PHYRE">
moblog uk

Spidermonkey's Sporadic Lab Stuff

by Spidermonkey

user profile | dashboard

« older newer »

Hello World from the lab!

Part spider - part lab monkey, will do science for cash, strawberries, or for a place to be that's out of the rain (but preferably for cash).

The rest of what I get up to goes into the Tunnel of Goats :)

Urgent Science Stuff:

Please help reform English libel law
Current UK libel laws are very bad for science and free speech.


Cool science stuff:

RCSB Protein data bank: Molecule of the Month in alphabetical order

The PCR Song It's the little things that keep you going...

NCBI's Entrez Gene My favourite starting point for finding out what is known about any gene of interest.

NCBI's PubMed Where to go to find pretty much all research published in the last 30 years or so (may go back a lot further now). All newly published research is quickly added to the site.

The Genetic Code - table of the DNA/RNA triplet codes for amino acids. This is how DNA codes for protein.

Another PCR song Disco frenzy :)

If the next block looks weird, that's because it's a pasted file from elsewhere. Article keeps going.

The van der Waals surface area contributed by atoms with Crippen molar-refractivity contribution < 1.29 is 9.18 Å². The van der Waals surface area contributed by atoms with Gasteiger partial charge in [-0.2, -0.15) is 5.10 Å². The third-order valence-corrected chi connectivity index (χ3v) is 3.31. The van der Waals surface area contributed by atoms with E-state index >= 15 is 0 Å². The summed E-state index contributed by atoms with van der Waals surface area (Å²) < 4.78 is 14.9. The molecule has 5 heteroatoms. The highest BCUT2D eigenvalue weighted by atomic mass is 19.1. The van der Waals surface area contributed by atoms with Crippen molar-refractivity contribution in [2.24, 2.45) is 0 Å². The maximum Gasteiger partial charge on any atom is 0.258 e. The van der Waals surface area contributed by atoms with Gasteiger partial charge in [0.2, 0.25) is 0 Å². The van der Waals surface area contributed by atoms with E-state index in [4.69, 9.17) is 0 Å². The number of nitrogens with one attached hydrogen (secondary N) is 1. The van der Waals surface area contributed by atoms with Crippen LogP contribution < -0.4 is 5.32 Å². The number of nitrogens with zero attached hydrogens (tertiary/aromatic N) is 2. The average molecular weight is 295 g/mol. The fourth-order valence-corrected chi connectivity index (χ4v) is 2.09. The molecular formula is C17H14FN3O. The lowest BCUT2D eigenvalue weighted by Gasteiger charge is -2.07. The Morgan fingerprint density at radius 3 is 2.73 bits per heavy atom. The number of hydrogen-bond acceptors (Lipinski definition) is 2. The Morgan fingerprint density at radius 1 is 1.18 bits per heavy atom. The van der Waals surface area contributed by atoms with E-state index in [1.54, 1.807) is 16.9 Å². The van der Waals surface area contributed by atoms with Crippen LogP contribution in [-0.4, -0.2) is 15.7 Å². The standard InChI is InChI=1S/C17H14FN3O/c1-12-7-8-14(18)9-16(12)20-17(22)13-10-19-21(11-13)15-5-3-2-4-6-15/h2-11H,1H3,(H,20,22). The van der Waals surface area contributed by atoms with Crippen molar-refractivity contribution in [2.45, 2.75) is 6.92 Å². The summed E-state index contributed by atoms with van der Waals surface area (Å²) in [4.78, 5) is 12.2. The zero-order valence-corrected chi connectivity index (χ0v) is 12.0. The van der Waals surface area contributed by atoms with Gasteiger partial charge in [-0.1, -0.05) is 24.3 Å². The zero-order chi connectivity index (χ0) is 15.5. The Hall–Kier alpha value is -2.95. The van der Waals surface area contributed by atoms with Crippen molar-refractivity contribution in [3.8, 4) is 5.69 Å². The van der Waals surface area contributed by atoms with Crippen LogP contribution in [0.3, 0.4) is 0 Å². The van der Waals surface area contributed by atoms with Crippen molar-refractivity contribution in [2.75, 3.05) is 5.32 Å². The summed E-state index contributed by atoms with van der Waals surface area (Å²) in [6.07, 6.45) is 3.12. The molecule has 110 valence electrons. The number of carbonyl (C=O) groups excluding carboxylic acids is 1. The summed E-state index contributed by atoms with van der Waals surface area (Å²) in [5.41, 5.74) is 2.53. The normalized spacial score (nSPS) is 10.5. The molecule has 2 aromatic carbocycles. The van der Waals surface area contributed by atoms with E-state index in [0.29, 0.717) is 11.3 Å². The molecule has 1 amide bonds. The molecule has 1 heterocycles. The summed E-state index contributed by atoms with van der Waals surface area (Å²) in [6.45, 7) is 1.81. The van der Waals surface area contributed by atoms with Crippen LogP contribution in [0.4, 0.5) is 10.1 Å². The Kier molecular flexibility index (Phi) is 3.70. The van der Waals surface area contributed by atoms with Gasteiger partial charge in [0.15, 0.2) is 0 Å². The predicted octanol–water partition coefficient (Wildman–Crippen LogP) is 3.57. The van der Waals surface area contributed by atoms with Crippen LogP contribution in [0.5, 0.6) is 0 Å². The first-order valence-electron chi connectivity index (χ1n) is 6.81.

Recent visitors

late night modelling session

(viewed 440 times)
Bookmark and Share
Thanks to
PHYRE
13th Nov 2009, 07:22  

Advert

Caine says:

Ooooooh.

15th Nov 2009, 22:05

Spidermonkey says:

I'm fairly new to all this protein modelling/protein-ligand interaction modelling stuff but it is pretty cool what you can do with freeware. Just opening the proteins up, and spinning them round in 3D, colouring in in different ways... My mind is quite boggled but, I hope, in a good way.

PHYRE is cool though. It's not perfect for every protein but you just paste in an amino acid sequence and it goes away and aligns it to any structures it can find that have similarity and gives you back the 3D structure it is most likely to occupy. Which is a good place to start.

16th Nov 2009, 03:29

Caine says:

I've seen some other 3D modeling, and it's fascinating. I think it's often helpful to see such stuff in 3D, at least for laymen who have to shove the brain into 5th gear to grok the science. ;)

16th Nov 2009, 03:49

Spidermonkey says:

3D is really helpful for everyone. The hardest bit is trying to convey to others what you have just seen rotating on the screen in 3D using 2D snapshots and words. I wave my hands a lot at this point like I'm holding an imaginary ball while people stare at me blankly.

16th Nov 2009, 03:54

Caine says:

Hahahaha. Perhaps you should invest in some cheap styrofoam balls from a craft store.

16th Nov 2009, 03:58

Spidermonkey says:

It has crossed my mind. I would need 246 amino acids for 1 and 251 for the other, but they would need to be different colours/shapes and connect in different ways to build it... If I did it at the atom scale (most useful for exploring interactions) I would need 4000 or so.

Could probably render the helices, loops and beta sheets/folds in pipe cleaners though!

16th Nov 2009, 04:21